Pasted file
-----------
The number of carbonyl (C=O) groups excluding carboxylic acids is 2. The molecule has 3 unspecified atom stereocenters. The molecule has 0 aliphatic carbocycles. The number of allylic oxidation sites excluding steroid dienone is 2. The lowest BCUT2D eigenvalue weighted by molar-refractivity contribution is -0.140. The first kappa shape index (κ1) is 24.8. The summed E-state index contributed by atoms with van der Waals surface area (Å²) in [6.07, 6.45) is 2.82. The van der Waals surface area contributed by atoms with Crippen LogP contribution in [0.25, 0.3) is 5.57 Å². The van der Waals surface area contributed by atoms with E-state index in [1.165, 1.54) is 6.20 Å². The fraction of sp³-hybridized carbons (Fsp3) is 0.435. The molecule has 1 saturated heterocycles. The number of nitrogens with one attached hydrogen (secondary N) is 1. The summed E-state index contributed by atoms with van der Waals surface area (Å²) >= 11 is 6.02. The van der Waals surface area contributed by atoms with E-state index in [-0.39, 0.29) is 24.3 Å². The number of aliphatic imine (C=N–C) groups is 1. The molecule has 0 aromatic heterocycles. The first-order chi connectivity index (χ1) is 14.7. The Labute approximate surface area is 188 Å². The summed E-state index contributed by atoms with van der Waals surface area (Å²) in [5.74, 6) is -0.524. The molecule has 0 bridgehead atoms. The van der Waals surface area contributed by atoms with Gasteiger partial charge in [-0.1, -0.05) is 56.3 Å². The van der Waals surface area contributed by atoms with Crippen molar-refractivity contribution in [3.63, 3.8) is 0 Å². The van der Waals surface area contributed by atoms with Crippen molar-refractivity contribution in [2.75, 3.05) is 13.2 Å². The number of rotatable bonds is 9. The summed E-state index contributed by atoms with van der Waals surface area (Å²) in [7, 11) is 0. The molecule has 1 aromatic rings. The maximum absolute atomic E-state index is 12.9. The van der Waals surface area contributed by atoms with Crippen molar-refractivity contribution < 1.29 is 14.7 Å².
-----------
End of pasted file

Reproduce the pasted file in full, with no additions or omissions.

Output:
The number of carbonyl (C=O) groups excluding carboxylic acids is 2. The molecule has 3 unspecified atom stereocenters. The molecule has 0 aliphatic carbocycles. The number of allylic oxidation sites excluding steroid dienone is 2. The lowest BCUT2D eigenvalue weighted by molar-refractivity contribution is -0.140. The first kappa shape index (κ1) is 24.8. The summed E-state index contributed by atoms with van der Waals surface area (Å²) in [6.07, 6.45) is 2.82. The van der Waals surface area contributed by atoms with Crippen LogP contribution in [0.25, 0.3) is 5.57 Å². The van der Waals surface area contributed by atoms with E-state index in [1.165, 1.54) is 6.20 Å². The fraction of sp³-hybridized carbons (Fsp3) is 0.435. The molecule has 1 saturated heterocycles. The number of nitrogens with one attached hydrogen (secondary N) is 1. The summed E-state index contributed by atoms with van der Waals surface area (Å²) >= 11 is 6.02. The van der Waals surface area contributed by atoms with E-state index in [-0.39, 0.29) is 24.3 Å². The number of aliphatic imine (C=N–C) groups is 1. The molecule has 0 aromatic heterocycles. The first-order chi connectivity index (χ1) is 14.7. The Labute approximate surface area is 188 Å². The summed E-state index contributed by atoms with van der Waals surface area (Å²) in [5.74, 6) is -0.524. The molecule has 0 bridgehead atoms. The van der Waals surface area contributed by atoms with Gasteiger partial charge in [-0.1, -0.05) is 56.3 Å². The van der Waals surface area contributed by atoms with Crippen molar-refractivity contribution in [3.63, 3.8) is 0 Å². The van der Waals surface area contributed by atoms with Crippen molar-refractivity contribution in [2.75, 3.05) is 13.2 Å². The number of rotatable bonds is 9. The summed E-state index contributed by atoms with van der Waals surface area (Å²) in [7, 11) is 0. The molecule has 1 aromatic rings. The maximum absolute atomic E-state index is 12.9. The van der Waals surface area contributed by atoms with Crippen molar-refractivity contribution < 1.29 is 14.7 Å².